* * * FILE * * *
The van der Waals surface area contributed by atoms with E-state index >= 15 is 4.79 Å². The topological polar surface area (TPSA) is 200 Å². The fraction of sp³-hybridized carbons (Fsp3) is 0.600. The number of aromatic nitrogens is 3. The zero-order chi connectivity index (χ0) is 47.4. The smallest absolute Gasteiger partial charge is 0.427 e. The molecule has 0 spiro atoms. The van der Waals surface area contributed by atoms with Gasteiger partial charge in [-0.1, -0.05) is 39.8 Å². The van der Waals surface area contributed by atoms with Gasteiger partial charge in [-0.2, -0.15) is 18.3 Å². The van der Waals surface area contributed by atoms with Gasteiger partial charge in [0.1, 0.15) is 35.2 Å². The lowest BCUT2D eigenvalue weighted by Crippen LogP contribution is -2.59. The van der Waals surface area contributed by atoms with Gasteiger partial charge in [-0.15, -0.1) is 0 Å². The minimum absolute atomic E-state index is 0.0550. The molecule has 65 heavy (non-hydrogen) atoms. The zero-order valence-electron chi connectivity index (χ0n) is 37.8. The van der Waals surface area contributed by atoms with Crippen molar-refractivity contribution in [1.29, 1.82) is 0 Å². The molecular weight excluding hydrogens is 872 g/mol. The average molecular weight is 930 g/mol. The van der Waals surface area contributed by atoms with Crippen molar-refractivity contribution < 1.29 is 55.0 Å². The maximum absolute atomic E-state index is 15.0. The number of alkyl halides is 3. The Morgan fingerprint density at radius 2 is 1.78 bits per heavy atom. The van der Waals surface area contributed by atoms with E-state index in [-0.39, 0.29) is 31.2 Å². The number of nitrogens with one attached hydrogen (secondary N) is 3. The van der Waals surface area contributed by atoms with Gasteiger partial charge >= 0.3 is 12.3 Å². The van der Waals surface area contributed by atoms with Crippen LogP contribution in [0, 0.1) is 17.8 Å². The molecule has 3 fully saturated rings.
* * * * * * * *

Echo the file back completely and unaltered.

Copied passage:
The van der Waals surface area contributed by atoms with E-state index >= 15 is 4.79 Å². The topological polar surface area (TPSA) is 200 Å². The fraction of sp³-hybridized carbons (Fsp3) is 0.600. The number of aromatic nitrogens is 3. The zero-order chi connectivity index (χ0) is 47.4. The smallest absolute Gasteiger partial charge is 0.427 e. The molecule has 0 spiro atoms. The van der Waals surface area contributed by atoms with Gasteiger partial charge in [-0.1, -0.05) is 39.8 Å². The van der Waals surface area contributed by atoms with Gasteiger partial charge in [-0.2, -0.15) is 18.3 Å². The van der Waals surface area contributed by atoms with Gasteiger partial charge in [0.1, 0.15) is 35.2 Å². The lowest BCUT2D eigenvalue weighted by Crippen LogP contribution is -2.59. The van der Waals surface area contributed by atoms with Gasteiger partial charge in [-0.15, -0.1) is 0 Å². The minimum absolute atomic E-state index is 0.0550. The molecule has 65 heavy (non-hydrogen) atoms. The zero-order valence-electron chi connectivity index (χ0n) is 37.8. The van der Waals surface area contributed by atoms with Crippen molar-refractivity contribution in [1.29, 1.82) is 0 Å². The molecular weight excluding hydrogens is 872 g/mol. The average molecular weight is 930 g/mol. The van der Waals surface area contributed by atoms with Crippen molar-refractivity contribution < 1.29 is 55.0 Å². The maximum absolute atomic E-state index is 15.0. The number of alkyl halides is 3. The Morgan fingerprint density at radius 2 is 1.78 bits per heavy atom. The van der Waals surface area contributed by atoms with E-state index in [-0.39, 0.29) is 31.2 Å². The number of nitrogens with one attached hydrogen (secondary N) is 3. The van der Waals surface area contributed by atoms with Gasteiger partial charge >= 0.3 is 12.3 Å². The van der Waals surface area contributed by atoms with Crippen LogP contribution in [0, 0.1) is 17.8 Å². The molecule has 3 fully saturated rings.